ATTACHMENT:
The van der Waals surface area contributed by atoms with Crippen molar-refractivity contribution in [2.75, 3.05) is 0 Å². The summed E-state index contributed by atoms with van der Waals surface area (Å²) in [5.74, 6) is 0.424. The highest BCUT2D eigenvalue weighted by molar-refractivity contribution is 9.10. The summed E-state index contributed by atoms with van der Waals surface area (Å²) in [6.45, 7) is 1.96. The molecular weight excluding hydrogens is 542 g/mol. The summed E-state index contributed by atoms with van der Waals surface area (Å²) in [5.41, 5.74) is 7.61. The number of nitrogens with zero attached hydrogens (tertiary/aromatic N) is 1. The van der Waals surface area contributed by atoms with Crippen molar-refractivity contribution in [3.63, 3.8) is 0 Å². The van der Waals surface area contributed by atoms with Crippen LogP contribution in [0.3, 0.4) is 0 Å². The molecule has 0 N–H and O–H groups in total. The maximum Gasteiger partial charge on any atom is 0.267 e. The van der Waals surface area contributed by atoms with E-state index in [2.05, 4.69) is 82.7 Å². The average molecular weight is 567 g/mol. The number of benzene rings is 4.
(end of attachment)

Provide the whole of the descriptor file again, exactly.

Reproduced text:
The van der Waals surface area contributed by atoms with Crippen molar-refractivity contribution in [2.75, 3.05) is 0 Å². The summed E-state index contributed by atoms with van der Waals surface area (Å²) in [5.74, 6) is 0.424. The highest BCUT2D eigenvalue weighted by molar-refractivity contribution is 9.10. The summed E-state index contributed by atoms with van der Waals surface area (Å²) in [6.45, 7) is 1.96. The molecular weight excluding hydrogens is 542 g/mol. The summed E-state index contributed by atoms with van der Waals surface area (Å²) in [5.41, 5.74) is 7.61. The number of nitrogens with zero attached hydrogens (tertiary/aromatic N) is 1. The van der Waals surface area contributed by atoms with Crippen molar-refractivity contribution in [3.63, 3.8) is 0 Å². The van der Waals surface area contributed by atoms with Crippen LogP contribution in [0.3, 0.4) is 0 Å². The molecule has 0 N–H and O–H groups in total. The maximum Gasteiger partial charge on any atom is 0.267 e. The van der Waals surface area contributed by atoms with E-state index in [2.05, 4.69) is 82.7 Å². The average molecular weight is 567 g/mol. The number of benzene rings is 4.